In simply defining the process that a student undergoes when learning about human issues, the process is described as “swapping bodies with another person” — in most cases, a digital avatar. Because students inhabit an invisible self in such an experience, they may be driven to present subjective anxieties. The research mentioned an example of a participant’s real hand getting stiffer and heavier in case of a sound feedback of a hammer hitting the user’s virtual hand.

Sound manipulation techniques have proven to enhance VR experiences in a way that it increases self-identification and self-location in relation to the participant’s virtual body. Therefore, according to the research, this shifts the participant’s perception of touch toward the virtual body.

A similar idea was portrayed by one of the researchers of “Learning Empathy through Virtual Reality”, and a research assistant at Université Paris, Descartes Philippe Bertrand in his collection called the Library of Ourselves. It is an archive of real stories pre-recorded in first-person perspective, through immersive 360-degree cameras positioned on their heads.

“Learning Empathy through Virtual Reality”

Bertrand mentioned that the characters included a Syrian refugee in France, in which users in the VR experience are invited to interact with the refugee’s story and pictures of his Syrian family on his mobile phone. They are also invited to march in a protest with a Syrian flag and interact with his friends at the university in France.

Bertrand is now working with the Ministry of National Education in France to tap into different intergroup empathy-related issues including presenting the perspective of students with dyslexia who are faced with cognitive and socially emotional challenges. He is also involved in another project where 13-year-old students are encouraged to produce VR films relevant to bullying at school, as part of a broader discussion on bullying.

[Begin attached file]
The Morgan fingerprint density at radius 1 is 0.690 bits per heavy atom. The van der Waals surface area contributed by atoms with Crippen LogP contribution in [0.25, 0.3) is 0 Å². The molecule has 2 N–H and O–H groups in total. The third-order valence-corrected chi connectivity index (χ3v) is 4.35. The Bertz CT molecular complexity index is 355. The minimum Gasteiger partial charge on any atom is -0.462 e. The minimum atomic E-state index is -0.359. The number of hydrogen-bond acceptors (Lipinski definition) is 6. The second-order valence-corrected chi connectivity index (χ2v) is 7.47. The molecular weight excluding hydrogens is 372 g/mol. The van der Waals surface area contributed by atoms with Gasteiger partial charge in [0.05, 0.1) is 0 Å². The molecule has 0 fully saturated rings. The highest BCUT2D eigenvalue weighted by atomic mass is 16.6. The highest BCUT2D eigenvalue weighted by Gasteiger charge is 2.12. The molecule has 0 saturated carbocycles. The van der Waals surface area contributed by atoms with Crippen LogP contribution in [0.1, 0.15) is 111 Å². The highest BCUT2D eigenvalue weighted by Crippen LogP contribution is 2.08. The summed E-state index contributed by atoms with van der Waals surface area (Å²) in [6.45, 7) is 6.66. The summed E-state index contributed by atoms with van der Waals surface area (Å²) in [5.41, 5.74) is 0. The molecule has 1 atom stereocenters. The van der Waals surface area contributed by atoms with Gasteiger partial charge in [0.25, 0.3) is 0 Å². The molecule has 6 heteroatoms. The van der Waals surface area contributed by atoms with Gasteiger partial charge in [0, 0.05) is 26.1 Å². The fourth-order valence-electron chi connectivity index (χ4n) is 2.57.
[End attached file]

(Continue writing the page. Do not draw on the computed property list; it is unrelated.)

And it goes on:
“Students tend to demonstrate self-reported empathy towards the subjects, presented they are reminded of important details of the experience, and engage actively in a discussion about the content and about the concepts of empathy phenomena themselves applied to their everyday lives,” Bertrand said.

Potential challenges that may arise with these uses

While the challenges of using VR in empathy-related curriculums are still not fully examined, research assistant professor at the University of Southern California Marientina Gotsis believes that one could fall victim to novelty, and not fully emotionally process what is experienced. 

“It is challenging for storytellers to produce a VR experience that does justice to the actual lived experience of others,” she added.

Gotsis said that a lot of work still needs to be done in using VR to relate to empathy, specifically that the current work is technical and relatively “naïve.” Another aspect to be considered when expanding the use of VR in human-related issues, according to Gostis, is that unlike empathy, it is harder to provoke compassion because that requires a moral and ethical compass, and a thoughtful interaction design.

There is also a chance in which the VR experience could be misused in class. Bertrand explained that although intergroup interactions may reduce bias, for example, interventions along these lines must consider the participant’s motivations. In other words, forcing students to go to an intervention related to empathy and obliging them to behave in a certain way may backfire and fail to develop empathic capacities.

One of the pathways to a prosperous VR experience

Based on past experience and research, VR has so far proved to be an eligible machine for promoting empathy; however, researchers like Bertrand argue that it should never be used alone. In enhancing an experience, VR should be integrated with follow-ups conveyed through pedagogies of empathy in which students would present, explain, discuss, and debrief about their experiences.

VR clearly has immense potential in education, but researchers agree that there is still a long road to go until it can be fully and effectively integrated in empathy-related curriculum.

What teachers using VR need to know to enhance the experience for their students

There are many opportunities to enhance the VR experience in curriculum to best evoke empathy; however, Bertrand argues that VR should not be considered an empathy machine itself. Teachers need to debate with users about the content presented after their VR experience, and provide psychological support in case the experience leaves a strong emotional effect.

Educators could also encourage their students to express their fear, anger, and/or anxiety about a certain topic through the VR experience instead of the real world. That form of expression is practice that will assist them in tackling struggles in real life.

About the author

Fatma Katr

Fatma is a multimedia journalist who has reported on different beats including politics, business, education, genders issues, human rights and foreign policy. Her reporting is focused in the Middle East region where she majored in print and electronic journalism.